We are in the midst of the Great War. Michael Dunne (Paul Gross) is a Canadian solider recovering from physical and psychological wounds. He falls in love with his nurse (Carline Dhavernas), and when her asthmatic brother enlists, Dunne heads back to the trenches to protect him, and the two men wind up at the gigantic, murderous battle that gives the film its name.
Writer/director/star Gross has an almost messianic commitment to Canadian film and Canadian history, and here he combines his obsessions in a 20-million-dollar effort that is, by the standards of the Canadian film industry, nothing short of gargantuan. And to his credit, the battle scenes are impressive. The editing is frequently startling and brutal, in keeping with the events themselves. On the other hand, the romance is painfully hackneyed, and the naked appeals to national pride can be rather wince-inducing.
One’s mental images of the World Wars is black-and-white, thanks to newsreel footage. This is especially true of WWI, since it hasn’t had the Hollywood treatment nearly as much as its sequel. So it comes as a bit of a jolt to encounter the rich, warm colours that Gross treats us to, and the opening scene (of urban fighting, rather than trench warfare) suggests a film eager to distinguish itself visually from the muted palette of Saving Private Ryan. At any rate, the transfer is excellent, with no grain, a very sharp image, and truly wonderful contrasts.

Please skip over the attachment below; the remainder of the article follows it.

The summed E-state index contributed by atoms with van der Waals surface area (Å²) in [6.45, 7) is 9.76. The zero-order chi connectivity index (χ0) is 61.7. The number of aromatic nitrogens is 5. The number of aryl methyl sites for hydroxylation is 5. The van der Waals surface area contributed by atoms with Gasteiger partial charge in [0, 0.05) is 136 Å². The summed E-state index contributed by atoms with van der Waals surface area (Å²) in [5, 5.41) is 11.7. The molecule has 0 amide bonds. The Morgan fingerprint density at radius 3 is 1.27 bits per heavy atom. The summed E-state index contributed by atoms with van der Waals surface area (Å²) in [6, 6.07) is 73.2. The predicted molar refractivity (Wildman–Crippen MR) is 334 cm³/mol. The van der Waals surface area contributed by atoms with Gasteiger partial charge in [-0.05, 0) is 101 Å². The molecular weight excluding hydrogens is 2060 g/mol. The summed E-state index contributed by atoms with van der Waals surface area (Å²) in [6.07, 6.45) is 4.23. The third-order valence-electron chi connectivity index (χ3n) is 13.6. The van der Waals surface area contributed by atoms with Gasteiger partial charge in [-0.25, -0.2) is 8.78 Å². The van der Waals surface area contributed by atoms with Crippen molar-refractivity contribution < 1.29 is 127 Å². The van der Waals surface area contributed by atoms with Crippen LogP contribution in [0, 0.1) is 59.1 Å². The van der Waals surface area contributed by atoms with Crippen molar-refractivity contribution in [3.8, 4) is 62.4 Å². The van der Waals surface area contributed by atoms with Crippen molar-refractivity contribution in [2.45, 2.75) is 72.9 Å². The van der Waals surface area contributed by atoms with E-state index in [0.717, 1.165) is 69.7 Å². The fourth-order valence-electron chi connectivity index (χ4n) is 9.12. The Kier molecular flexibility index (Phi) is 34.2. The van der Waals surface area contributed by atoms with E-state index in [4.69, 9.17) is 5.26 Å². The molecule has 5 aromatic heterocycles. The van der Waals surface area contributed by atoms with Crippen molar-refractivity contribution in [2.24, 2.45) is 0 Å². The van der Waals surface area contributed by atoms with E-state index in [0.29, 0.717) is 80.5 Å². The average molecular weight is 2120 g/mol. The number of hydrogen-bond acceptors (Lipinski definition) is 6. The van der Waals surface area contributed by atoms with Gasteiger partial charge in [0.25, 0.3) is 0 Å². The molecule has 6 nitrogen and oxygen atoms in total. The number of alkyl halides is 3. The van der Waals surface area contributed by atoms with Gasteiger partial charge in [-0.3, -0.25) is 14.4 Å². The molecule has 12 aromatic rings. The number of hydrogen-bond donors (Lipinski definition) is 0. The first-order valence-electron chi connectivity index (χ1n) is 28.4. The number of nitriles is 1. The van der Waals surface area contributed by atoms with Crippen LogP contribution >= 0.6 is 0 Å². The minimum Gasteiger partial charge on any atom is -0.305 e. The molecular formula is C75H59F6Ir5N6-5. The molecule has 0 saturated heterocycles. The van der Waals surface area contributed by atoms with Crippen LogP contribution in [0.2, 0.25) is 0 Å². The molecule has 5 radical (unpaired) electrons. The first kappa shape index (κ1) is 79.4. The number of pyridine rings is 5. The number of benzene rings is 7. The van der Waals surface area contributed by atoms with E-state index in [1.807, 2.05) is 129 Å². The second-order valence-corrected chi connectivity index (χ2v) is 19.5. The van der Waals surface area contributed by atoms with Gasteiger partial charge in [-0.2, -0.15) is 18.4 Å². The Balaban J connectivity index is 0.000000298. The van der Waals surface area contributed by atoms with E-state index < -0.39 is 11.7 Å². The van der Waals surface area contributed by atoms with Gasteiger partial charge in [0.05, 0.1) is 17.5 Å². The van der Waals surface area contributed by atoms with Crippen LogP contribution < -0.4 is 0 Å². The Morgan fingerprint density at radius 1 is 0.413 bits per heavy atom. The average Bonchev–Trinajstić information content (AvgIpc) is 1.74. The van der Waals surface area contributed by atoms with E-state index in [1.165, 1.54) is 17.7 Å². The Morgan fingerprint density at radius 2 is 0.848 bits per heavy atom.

Spectacular, wonderful stuff here. The 5.1 is fully exploited, and the effect is magnificent. Artillery shells will launch from the rear left and travel to the front right, and the eyes of the characters on screen will confirm what our ears are already telling us. Talk about placing the audience in the middle of the conflict. Sterling work, of a quality that makes us long for more battle and less banal romance.
The Road to Passchendaele: (43:50). On Disc 1 (as are the trailers), this is an in-depth look at the making of the film, going far beyond the usual making-of feature.
Trailer, Teaser and TV Spots: The latter are divided by theme: “Action,” “Canadiana,” “Romance,” and “History.”
Front Lines: (33:53) This is essentially an oral history (as are most of the other Disc 2 features), using archival footage and the letters of soldiers at the front to convey the experience of the war. As this is the most substantial of the set of related featurettes, there is sometimes a lot of overlap of content (particularly with “The Life of a Solider”). The title of each piece is self-explanatory. The rest of the series is as follows:
Nurses at the Front: (8:03).
The Officer’s Role: (8:33).
The Life of a Solider: (9:07)
Faith and Hope: (9:06).
The Trenches: (9:45).
Given that these are all essentially part of a larger whole, it’s too bad there isn’t a “Play All” function.
Remembrance: (4:55) A glossy (but perhaps a bit precious) introduction by Gross to the film and his aspirations. This was a piece done for the 2009 Governor General’s Awards.
An ambitious film, with some very striking aspects, but its reach exceeds is grasp.